Ski town news roundup: Crested Butte open ‘wall to wall,’ bookings solid |

Ski town news roundup: Crested Butte open ‘wall to wall,’ bookings solid

Compiled by Lauren Glendenning

CRESTED BUTTE — For the first time since the winter of 2010-11, Crested Butte Mountain Resort is open from rope to rope.

With Third Bowl opening Jan. 15 and the Front Side to Sunset Ridge opening Tuesday, Jan. 21, the resort is proud to announce a total skiable terrain of 1,163 acres.

“We’re currently open wall to wall, but not yet floor to ceiling,” said resort communications manager Erica Mueller. “The Peak is still closed, but with some more snow we will be looking to get it open.”

In celebration of the great season so far, and the season to come, the Crested Butte Ski Patrol will hold its Wall-to-Wall fundraiser party on Feb. 7 from 7 p.m. to 2 a.m. at Butte 66.

“The 2010-11 season was the last time we had this much terrain open. This is all related to snowfall, and hopefully the storms will just keep coming as we head into the next few months of winter.”
Erica Mueller
Crested Butte communications manager

Along with the Peak, accessed from the High Lift, the only other official runs not yet open on the mountain are Panion’s and Cascade off of Goldlink, and Rambo off of the North Face Lift.

“The 2010-11 season was the last time we had this much terrain open,” Mueller said. “This is all related to snowfall, and hopefully the storms will just keep coming as we head into the next few months of winter.”

Regardless of what the future weather does, Crested Butte reports that bookings for February and March seem to have responded to the past storms.

The year-to-date numbers for February show a 21 percent increase from last year in booked room nights, and March is at a 36 percent increase.

This year’s Texas spring break starts on Saturday, March 8, with Oklahoma having its break a week later, and Mueller said many people wishing to visit from these locales have already booked their vacations.

“Things are looking great,” said Mueller. “Things still could change but with the current pace of bookings we’re trending super well, and within the travel industry we’re seeing a movement toward a lot more last-minute bookings.”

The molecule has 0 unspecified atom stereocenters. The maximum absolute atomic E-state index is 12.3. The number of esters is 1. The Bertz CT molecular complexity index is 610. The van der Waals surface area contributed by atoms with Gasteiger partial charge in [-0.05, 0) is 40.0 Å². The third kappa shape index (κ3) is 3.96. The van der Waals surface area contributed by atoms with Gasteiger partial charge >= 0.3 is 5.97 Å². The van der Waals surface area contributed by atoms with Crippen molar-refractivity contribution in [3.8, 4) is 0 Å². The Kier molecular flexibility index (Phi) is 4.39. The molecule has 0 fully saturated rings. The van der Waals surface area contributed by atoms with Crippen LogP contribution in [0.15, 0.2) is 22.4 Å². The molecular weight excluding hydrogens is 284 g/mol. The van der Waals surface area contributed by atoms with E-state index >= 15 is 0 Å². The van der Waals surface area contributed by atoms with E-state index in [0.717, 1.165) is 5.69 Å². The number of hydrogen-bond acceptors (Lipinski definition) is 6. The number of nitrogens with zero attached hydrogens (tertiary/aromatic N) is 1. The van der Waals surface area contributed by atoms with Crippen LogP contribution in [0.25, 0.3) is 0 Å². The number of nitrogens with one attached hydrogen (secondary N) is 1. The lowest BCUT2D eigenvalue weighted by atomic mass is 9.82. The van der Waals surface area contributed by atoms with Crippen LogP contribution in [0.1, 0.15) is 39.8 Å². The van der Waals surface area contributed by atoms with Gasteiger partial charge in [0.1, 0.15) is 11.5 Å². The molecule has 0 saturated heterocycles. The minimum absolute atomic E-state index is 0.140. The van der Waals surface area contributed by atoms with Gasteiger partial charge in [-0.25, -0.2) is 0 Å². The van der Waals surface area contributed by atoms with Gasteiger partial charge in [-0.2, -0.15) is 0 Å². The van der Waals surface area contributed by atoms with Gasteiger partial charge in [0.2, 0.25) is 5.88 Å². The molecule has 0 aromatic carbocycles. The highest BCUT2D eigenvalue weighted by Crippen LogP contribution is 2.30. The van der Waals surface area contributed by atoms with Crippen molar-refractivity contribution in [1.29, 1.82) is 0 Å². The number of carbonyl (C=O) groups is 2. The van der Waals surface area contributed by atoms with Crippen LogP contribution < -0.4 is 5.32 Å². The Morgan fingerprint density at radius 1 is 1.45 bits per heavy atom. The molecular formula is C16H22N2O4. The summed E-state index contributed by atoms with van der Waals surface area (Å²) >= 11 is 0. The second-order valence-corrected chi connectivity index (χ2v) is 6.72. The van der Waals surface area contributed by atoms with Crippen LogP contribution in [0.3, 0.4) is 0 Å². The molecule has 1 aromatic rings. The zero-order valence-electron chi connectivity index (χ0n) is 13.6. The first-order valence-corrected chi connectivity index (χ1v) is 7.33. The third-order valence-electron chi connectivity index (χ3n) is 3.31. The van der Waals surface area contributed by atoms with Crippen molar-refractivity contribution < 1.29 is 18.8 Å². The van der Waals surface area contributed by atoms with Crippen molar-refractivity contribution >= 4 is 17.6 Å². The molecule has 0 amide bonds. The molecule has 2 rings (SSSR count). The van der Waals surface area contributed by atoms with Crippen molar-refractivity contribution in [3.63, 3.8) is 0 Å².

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Powdr Corp. executive, important figure in lawsuit, departs

PARK CITY, Utah — A high-ranking executive at Park City Mountain Resort parent Powdr Corp., an important figure in the lawsuit against Talisker Land Holdings LLC, departed in December, according to a Wednesday filing in 3rd District Court.

The filing, submitted by the Talisker side, did not provide details about the circumstances of the departure of Powdr Corp. chief financial officer Jennifer Botter. She became the CFO in August 2008 and had worked in finance and accounting jobs for 20 years, the filing said. She was one of the figures involved as Powdr Corp. attempted to renew its lease of Talisker acreage underlying much of Park City Mountain Resort’s terrain. The suit centers on PCMR’s lease.

The filing describes deposition testimony from Botter that “she thought the option to extend was ‘automatic.’” It says Botter did not talk about her understanding with attorneys.

“Nor, apparently, did she discuss her understanding with her CEO, Mr. John Cumming, who testified that he did not think the leases automatically renewed,” it says.

Cumming is the CEO of Powdr Corp.

The Talisker side has spent considerable time probing the final days and hours as PCMR attempted to renew the lease before a 2011 deadline, describing what it has called a “frantic” situation.

In a statement, Powdr Corp. spokeswoman Krista Parry praised Botter’s work.

“Jennifer Botter made significant contributions to Powdr and we appreciate her years of service.

She and Powdr agreed it was time for a change in the financial management of the company. We have a strong financial team in place and a search is underway to fill the position,” the statement said.